Lets say you have a deck with 10 cards each of 8 different colors. You then deal 40 card to someone. So you would expect their hand to be 5 cards of each color. You then get the additional knowledge through play that 6 of those 40 cards are yellow. So now what is the expected number of yellow cards out of the 40? What is the expected number of green cards?

The way I calculated the answer for yellow, is that it would be the sum of the P(that they got exactly 6 yellow cards) * 6 + P(that they got exactly 7 yellow cards) * 7 + P(that they got exactly 8 yellow cards) * 8 + P(that they got exactly 9 yellow cards) * 9 +P(that they got exactly 10 yellow cards) * 10: $$E(yellow)\sum_{k=6}^{10} P(k) * k$$

If we were to calculate the P(that they got exactly k cards) it can be done using the hypergeometric distribution function. Or in google sheets: =hypgeomdist(k,40, 10, 80) but since we know that k 0..5 didn't happen I normalized it by dividing by the sum of the probabilities that it could still be: $$P(6) = hypgeomdist(6,40, 10, 80) / \sum_{k=6}^{10} hypgeomdist(k,40, 10, 80) $$ or 0.578.

Doing likewise for the other numbers and plugging into the formula for expected values I got 6.5609691926 yellow cards in the original 40 dealt. Does this seem correct to you?

For the green or other colors I would think that they then no longer can be 5 but something less. I would think I could calculated it by $$\sum_{k=6}^{10} P(k) * E(green)$$. where $$E(green) = 10/(80 - k) * (40 - k)$$ because if we remove k yellow ones from the deck and there will be at 10/(80-k) chance each time of getting a green and we would still have been picking 40-k other cards. However that ends up working out to be E(green) = 4.55 but this seems wrong, because I should also be able to calculate it with $ E(green) = (40 - E(yellow)) / 7 $ since the other colors should have the same probability, and that works out to: 4.777. What am I doing wrong? How can I get to 4.777 without relying on E(yellow) for if the number of cards of the other colors weren't the same in the original deck I wouldn't be able to do that?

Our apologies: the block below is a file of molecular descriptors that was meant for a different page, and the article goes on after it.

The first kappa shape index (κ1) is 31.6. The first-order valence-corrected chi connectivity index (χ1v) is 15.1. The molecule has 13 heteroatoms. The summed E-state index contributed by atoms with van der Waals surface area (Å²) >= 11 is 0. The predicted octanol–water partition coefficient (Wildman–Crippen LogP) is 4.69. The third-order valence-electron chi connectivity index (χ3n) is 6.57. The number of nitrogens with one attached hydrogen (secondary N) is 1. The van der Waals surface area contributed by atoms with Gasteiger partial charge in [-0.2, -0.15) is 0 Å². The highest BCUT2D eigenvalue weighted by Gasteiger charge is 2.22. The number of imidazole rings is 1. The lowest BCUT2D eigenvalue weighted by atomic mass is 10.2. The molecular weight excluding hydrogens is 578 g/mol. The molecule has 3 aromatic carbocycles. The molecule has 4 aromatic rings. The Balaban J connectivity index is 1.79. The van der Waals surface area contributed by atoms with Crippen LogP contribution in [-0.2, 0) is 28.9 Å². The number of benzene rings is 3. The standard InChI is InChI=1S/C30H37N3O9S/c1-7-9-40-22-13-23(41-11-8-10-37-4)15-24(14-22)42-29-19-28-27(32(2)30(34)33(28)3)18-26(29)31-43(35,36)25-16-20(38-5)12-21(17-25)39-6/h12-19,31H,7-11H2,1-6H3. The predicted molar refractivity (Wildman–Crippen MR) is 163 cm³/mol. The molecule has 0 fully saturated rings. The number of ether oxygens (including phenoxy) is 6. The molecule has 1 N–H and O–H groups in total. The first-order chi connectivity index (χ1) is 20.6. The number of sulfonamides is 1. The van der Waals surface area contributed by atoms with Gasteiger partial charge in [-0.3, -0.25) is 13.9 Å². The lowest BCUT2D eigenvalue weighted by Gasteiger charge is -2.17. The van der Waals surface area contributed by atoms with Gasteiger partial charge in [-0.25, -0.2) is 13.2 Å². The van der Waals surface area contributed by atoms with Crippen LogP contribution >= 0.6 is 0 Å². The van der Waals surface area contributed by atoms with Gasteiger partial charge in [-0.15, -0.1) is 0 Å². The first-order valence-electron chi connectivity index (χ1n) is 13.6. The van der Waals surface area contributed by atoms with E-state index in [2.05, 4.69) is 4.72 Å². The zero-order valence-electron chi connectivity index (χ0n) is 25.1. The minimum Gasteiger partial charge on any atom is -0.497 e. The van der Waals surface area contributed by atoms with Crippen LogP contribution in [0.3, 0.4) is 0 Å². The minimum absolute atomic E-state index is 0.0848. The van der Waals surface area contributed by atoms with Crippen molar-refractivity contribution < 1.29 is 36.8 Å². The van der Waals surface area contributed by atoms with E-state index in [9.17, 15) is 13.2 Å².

• $\begingroup$ Your "indicator variable reasoning" is wrong because it is not sufficient to condition on "first 6 cards are yellow, expected value of 7th/8th/9th/10th card is green". All that you know is "at least 6 cards are yellow", but you do not know which 6, so IV arguments don't work as well here. $\quad$ Your original approach looks good (I didn't check the calculations), and it's how I would have approached it. $\endgroup$
    – Calvin Lin
    Mar 24 at 15:37

2 Answers 2


The answer of Mike Earnest is much more elegant than the approach in this answer. Further, I suspect that his answer represents the intent of the problem composer.

However, although linearity of expectation is valid, even with dependent events, it can sometimes be challenging to use your intuition to originate such an elegant answer.

So, this response describes what to do, if your intuition is not developed enough to originate a linearity of expectations solution. The analysis here will resemble the analysis suggested by the OP (i.e. original poster).

For $~k \in \{0,1,2,\cdots,10\},~$ let $~f(k)~$ denote the probability that the $~40~$ cards contain exactly $~k~$ yellow cards.


$$f(k) = \frac{\binom{10}{k}\binom{70}{40-k}}{\binom{80}{40}}.$$